SXSX Soundtrack A to Z

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With SXSW Music officially kicking off today, we’ve thrown together an alphabetical guide for which acts to check out.  The complete list of artists playing this year is available here, but odds are you don’t have time to sift through hundreds of acts in a few short days, so we have you covered!

We have chosen an artist from each letter of the alphabet, as well as a few other suggestions to help plan your week. Enjoy!


The 4onthefloor – “On Tuesdays” (Minneapolis, MN)

Fittingly kicking off this alphabetical rundown is a booze-soaked bar-room anthem about not letting which day of the week the calendar happens to show prevent you from tossing a few back.  “I’m drunk on Tuesdays.  I’m drunk on Wednesday, too” may sound a little sophomoric on the surface, but one spin through this jam will have you heading straight for the fridge.


Amine – “Caroline” (Portland, OR)

Very few (if any) artists featured on the SXSW lineup can boast a song with north of 150 million plays, but this Pacific Northwest rapper can make such a claim with this out of left field hit.  “Caroline” may have nearly hit the Billboard Top Ten, but Amine’s name isn’t a household one just yet.

See also: Alex Lahey, Acid Dad, Anna Meredith, Au/Ra, Autre Ne Veut


The Band Of Heathens – “Hurricane” (Austin, TX)

I fully expected going into this to feature Philadelphia punk band Beach Slang here – a band whose two most recent albums have really resonated with fans and critics alike – but “Hurricane” by hometown revivalists Band Of Heathens really knocked me on my ass.  I have only been to New Orleans two times, and I don’t have any personal connection to the city, but songs about the city’s resilience In the aftermath of a devastating natural disaster always trigger me emotionally.  If Randy Newman’s “Louisiana 1927” gives you goosebumps, then “Hurricane” will hit you just the same.

See also: Baskery, Beach Slang, Big Thief


Chastity Belt – “Joke” (Seattle, WA)

Anyone familiar with Seattle radio station KEXP and their excellent music-only podcast “Music That Matters” is likely well-versed in Chastity Belt and their shimmery, yet languid dream pop constructions.  Their songs are cheeky, playful, but always with an unsettling undertone about them.  “Joke” was one of my favorite songs of 2015.  This is a band I would highly recommend checking out.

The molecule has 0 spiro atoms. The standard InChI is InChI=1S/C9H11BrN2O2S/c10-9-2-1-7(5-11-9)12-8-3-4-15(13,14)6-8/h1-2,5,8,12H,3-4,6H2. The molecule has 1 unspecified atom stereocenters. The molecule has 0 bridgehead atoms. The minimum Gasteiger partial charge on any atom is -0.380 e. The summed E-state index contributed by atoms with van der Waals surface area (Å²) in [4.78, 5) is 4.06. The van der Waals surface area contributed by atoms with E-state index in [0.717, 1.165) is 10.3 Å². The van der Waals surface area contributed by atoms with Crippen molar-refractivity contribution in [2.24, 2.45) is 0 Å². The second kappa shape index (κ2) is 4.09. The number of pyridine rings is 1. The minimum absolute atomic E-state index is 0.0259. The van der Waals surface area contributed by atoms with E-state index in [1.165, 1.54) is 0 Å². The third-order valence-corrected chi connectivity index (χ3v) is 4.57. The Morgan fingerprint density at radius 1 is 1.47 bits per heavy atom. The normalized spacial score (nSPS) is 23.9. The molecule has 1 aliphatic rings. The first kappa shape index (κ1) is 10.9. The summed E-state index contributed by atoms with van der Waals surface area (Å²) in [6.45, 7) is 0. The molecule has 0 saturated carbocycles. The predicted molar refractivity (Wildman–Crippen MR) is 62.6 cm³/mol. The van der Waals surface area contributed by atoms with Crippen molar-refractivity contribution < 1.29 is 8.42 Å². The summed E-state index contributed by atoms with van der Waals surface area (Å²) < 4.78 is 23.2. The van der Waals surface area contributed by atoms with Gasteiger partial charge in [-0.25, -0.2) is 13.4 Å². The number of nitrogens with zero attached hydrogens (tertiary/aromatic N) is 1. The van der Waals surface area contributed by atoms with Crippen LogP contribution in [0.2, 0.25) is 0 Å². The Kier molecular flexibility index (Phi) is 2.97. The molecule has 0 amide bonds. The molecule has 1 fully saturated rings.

See also: Calliope Musicals


Diet Cig – “Harvard” – (New Paltz, NY)

I can’t think of a line I’ve enjoyed singing alone in my car in the last two years than “FUCK YOUR IVY LEAGUE SWEATERRRRR!!!”  like lead singer Alex Luciano exalts as “Harvard” draws to a close.  There’s a bitterness running beneath this song that manages to emerge as a charming and humorous quality – the singer recognizes her own shortcomings as a girlfriend, but is utterly unwilling to apologize for anything.

See also: Dams Of The West, Deep Sea Diver, Danny Golden, Dat Boi T, Dem Yup


ELEL – “40 Watt” (Nashville, TV)

Consider this your regularly scheduled reminder that Nashville ain’t all banjos, fiddles, and whatever the hell Keith Urban is trying to do these days.  ELEL sounds like they could be from just about anywhere in the world.


Fat Tony – “BKNY” (Houston, TX)

The borough of Brooklyn has enough hip hop native sons to fill a phone book, and almost everyone has at least one lovesong to their neighborhood buried somewhere in their discography.  Never has an outsider penned an ode as good as this.  Fat Tony brings a hazy Southern sound that pairs perfectly with the spirit of 1988, as if the Geto Boys and Slick Rick joined forces way back when.

See also: Flasher, Forth Wanderers, Frontier Folk Nebraska


Girlpool – “Before The World Was Big” (Los Angeles, CA)

Girlpool’s 2015 breakout album Before The World Was Big possesses a sense of wonderment that is usually reserved for children’s books and fairy tales.  The album has sonic qualities that at times seem at odds with the power the songs are able to evoke.  The entire record is devoid of percussion, as well as any trace of instrumental virtuosity, which places it squarely in the K Records tradition of elemental twee pop.  The title track will return you to a time where things made more sense.

See also: Gold, Grrr


Hippo Campus – “Suicide Saturday” – Woodbury, MN

Through some sporadically released singles and a 2015 EP that generated something approaching a national buzz, this midwestern quartet seems poised for a breakout with this year’s upcoming full length debut.  Hippo Campus’ sound conjures memories of My Morning Jacket’s spaciousness and the Local Natives’ soaring melodies.

See also: Har Mar Superstar, Hoops, Hurray For The Riff Raff


Idle Bloom – “No Body/No Control” – Nashville, TN

Another Nashville entry on the list, which further underscores the town’s sonic diversity.  “No Body/No Control” features lo fi vocals and what the group’s Bandcamp page refers to as “guitarmonies”.  How very 90’s!


Jay Som – “1 Billion Dogs” – Oakland, CA

As badly as I want to, it’s very difficult to shy away from comparisons of this artist to 2016 indie breakout star Mitski.  While Jay Som’s music is far from breezy, it veers closer into warmer guitar pop waters than Mitski’s Puberty 2.  However, if “1 Billion Dogs” is any indication of what is to come in 2017, there might be fuzz rock gold in store.

See also: Jackal Onassis, J-Me, Jade Bird, Justin McLean


Kaiydo – “Fruit Punch” – Orlando, FL

This year’s festival is loaded with really talented hip hop gems like this one.  The recent Migos/Makonnen controversy has cast an uncomfortable light on hip hop’s place in the social spectrum, but tracks like “Fruit Punch” are a reminder of what an uplifting factor music can play in our lives.

See also – KP Tha Profit


LVL UP – “Hidden Driver” – Brooklyn, NY